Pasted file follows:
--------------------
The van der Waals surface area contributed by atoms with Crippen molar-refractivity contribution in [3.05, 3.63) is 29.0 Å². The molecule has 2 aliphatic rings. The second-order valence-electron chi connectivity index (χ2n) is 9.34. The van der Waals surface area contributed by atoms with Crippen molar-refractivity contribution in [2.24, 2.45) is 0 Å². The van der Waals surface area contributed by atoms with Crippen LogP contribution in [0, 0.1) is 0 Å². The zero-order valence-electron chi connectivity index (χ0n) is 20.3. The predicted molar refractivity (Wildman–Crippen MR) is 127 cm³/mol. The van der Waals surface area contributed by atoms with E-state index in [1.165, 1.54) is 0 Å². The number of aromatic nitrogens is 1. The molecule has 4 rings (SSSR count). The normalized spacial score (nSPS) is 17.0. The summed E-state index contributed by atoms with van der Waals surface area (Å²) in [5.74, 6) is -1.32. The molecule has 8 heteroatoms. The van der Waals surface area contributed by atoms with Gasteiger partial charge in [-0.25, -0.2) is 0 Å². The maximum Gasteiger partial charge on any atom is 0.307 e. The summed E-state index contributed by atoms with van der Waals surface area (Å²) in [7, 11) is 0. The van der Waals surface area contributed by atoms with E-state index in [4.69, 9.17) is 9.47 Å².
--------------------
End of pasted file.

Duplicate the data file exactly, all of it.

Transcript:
The van der Waals surface area contributed by atoms with Crippen molar-refractivity contribution in [3.05, 3.63) is 29.0 Å². The molecule has 2 aliphatic rings. The second-order valence-electron chi connectivity index (χ2n) is 9.34. The van der Waals surface area contributed by atoms with Crippen molar-refractivity contribution in [2.24, 2.45) is 0 Å². The van der Waals surface area contributed by atoms with Crippen LogP contribution in [0, 0.1) is 0 Å². The zero-order valence-electron chi connectivity index (χ0n) is 20.3. The predicted molar refractivity (Wildman–Crippen MR) is 127 cm³/mol. The van der Waals surface area contributed by atoms with E-state index in [1.165, 1.54) is 0 Å². The number of aromatic nitrogens is 1. The molecule has 4 rings (SSSR count). The normalized spacial score (nSPS) is 17.0. The summed E-state index contributed by atoms with van der Waals surface area (Å²) in [5.74, 6) is -1.32. The molecule has 8 heteroatoms. The van der Waals surface area contributed by atoms with Gasteiger partial charge in [-0.25, -0.2) is 0 Å². The maximum Gasteiger partial charge on any atom is 0.307 e. The summed E-state index contributed by atoms with van der Waals surface area (Å²) in [7, 11) is 0. The van der Waals surface area contributed by atoms with E-state index in [4.69, 9.17) is 9.47 Å².